Magazine article Business Credit

Critical Vendors and Essential Suppliers: New Meaning in the Auto Supply Business

Magazine article Business Credit

Critical Vendors and Essential Suppliers: New Meaning in the Auto Supply Business

Article excerpt

When Henry Ford improved the moving assembly line in the early 20th Century and started America on the road to automation, he realized the smallest component of an automobile was as important as its biggest component. If the smaller piece wasn't available, a ripple effect would be created affecting the entire assembly line.

Little did Mr. Ford realize that such a scenario would be played out today, as smaller automotive suppliers and vendors are filing bankruptcy petitions or experiencing cash flow shortages. The decline of these smaller, though critical, vendors could affect the entire automobile production process.

During the last 18 months, auto parts and material suppliers have experienced increased pressure from the original equipment manufacturers (OEMs)--Ford, General Motors and Daimler-Chrysler--to reduce their prices or to absorb a greater portion of the high costs incurred in production of auto parts. For the auto part supplier, much of the design and engineering costs are incurred and unpaid until the first parts actually is incorporated into a finished product.

Although none of the Big Three OEMs have filed bankruptcy, a number of the Tier One suppliers--Delphi Corporation, Tower Automotive, Meridian Automotive, Collins & Aiken and Dana Corporation--have done so. In each case, the bankruptcy courts have entered orders allowing the reorganizing Tier One to favor certain essential suppliers over others. In these cases, the concept of essential supplier takes on a heightened meaning, as each of the Tier One suppliers struggles to survive.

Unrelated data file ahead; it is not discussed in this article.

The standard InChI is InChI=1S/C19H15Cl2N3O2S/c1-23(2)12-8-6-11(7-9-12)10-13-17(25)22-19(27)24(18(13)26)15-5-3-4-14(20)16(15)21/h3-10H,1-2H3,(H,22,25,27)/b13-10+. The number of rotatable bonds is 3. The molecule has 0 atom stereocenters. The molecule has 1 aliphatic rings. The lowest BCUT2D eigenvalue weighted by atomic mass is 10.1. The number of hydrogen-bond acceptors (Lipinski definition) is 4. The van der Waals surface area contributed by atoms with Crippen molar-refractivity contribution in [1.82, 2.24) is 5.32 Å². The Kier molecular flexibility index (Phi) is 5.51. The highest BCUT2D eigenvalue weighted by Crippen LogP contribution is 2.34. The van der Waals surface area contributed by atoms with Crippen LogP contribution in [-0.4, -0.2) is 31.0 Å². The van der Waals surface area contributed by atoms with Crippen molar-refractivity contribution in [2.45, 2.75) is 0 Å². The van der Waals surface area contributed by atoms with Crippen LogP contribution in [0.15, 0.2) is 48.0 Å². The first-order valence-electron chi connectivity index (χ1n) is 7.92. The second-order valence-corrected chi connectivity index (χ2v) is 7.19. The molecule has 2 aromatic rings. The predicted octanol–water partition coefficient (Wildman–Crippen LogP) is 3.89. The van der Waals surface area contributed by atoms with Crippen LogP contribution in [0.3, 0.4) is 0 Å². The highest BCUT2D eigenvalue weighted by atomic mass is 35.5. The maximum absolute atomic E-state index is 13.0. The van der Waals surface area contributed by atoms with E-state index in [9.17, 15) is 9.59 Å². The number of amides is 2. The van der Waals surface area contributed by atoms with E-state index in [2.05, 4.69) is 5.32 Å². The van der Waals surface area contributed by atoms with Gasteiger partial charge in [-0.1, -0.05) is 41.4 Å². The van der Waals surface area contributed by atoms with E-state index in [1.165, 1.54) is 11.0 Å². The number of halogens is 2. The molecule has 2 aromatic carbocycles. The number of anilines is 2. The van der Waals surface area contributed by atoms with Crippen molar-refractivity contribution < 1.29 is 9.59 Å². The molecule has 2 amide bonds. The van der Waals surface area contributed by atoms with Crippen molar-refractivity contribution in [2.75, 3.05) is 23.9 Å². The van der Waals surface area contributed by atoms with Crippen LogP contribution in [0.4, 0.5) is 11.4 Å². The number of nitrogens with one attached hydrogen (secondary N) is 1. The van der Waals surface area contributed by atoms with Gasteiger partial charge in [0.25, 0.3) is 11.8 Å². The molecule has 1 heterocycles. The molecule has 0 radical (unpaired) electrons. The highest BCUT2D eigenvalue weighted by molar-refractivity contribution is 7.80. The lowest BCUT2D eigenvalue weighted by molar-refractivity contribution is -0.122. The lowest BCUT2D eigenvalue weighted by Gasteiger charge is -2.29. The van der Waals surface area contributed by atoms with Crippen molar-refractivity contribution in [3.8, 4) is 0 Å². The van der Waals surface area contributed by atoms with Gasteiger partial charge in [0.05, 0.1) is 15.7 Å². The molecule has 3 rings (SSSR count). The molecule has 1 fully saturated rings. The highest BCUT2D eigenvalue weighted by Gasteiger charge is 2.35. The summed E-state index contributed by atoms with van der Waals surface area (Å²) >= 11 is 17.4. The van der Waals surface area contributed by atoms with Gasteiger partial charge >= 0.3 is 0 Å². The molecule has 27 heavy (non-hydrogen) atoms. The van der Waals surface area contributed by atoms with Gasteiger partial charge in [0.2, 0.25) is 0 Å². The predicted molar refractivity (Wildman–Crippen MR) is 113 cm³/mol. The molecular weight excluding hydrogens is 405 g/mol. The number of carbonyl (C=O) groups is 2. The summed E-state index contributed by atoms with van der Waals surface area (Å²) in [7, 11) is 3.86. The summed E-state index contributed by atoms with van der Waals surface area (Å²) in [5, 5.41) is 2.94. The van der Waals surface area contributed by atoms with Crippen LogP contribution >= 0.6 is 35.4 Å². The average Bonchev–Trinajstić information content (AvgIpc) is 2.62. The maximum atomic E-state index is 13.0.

The Parties

The Tier One suppliers are those manufacturing the greatest number of parts and components for the OEMs. Below the Tier Ones are hundreds of tool and die makers, plastic injection molders, steel fabricators and numerous other manufacturers of various automobile parts.

The ability of the OEMs to see each vehicle through to the dealer showroom requires that all of the parts needed to be assembled arrive on time and in the right quantity. If any part of this supply chain fails, the OEM's final product cannot be shipped out in a timely fashion, or at all.

Critical Vendor Orders In Tier One Supplier Cases

The Tier One and lower-tier suppliers seeking protection from bankruptcy courts have the benefit of the automatic stay, which prohibits them from paying pre-petition obligations to suppliers. As a result, the bankruptcy petition of a Tier One supplier can trigger significant financial problems for lower-tier suppliers, as well as supply problems for the Tier One supplier. In order to address this distress and to keep the lower-tier suppliers in business and to keep the flow of materials and parts coming to the Tier One Chapter 11 debtor, debtors routinely file motions asking the court to allow them to pay those suppliers they deem "essential." The entry of such an order allows the debtor to make payments to the suppliers that would not be allowed without the entry of the order. In return for protection under such an order and the payment of the pre-petition claims, the "essential suppliers" agree to continue shipping product to the debtor and to sell on credit terms usually similar to those terms in place pre-petition with the debtor.

The rationale is that payment of the claims of critical vendors is vital to a debtor's reorganization efforts because:

* the goods and services provided by critical vendors are often the only source from which the debtor can procure such goods or services;

* failure to pay the critical vendor claims would, in the business judgment of the debtor, result in the critical vendor refusing to provide its goods and/or services to the debtor;

* the critical vendors provide goods and services to the debtor on advantageous terms; and/or

* the critical vendors themselves would be irreparably damaged by the debtor's failure to pay their pre-petition claims, resulting in the debtor being forced to obtain goods and services elsewhere that would either be at a higher price or not of the quantity required by the debtor. …

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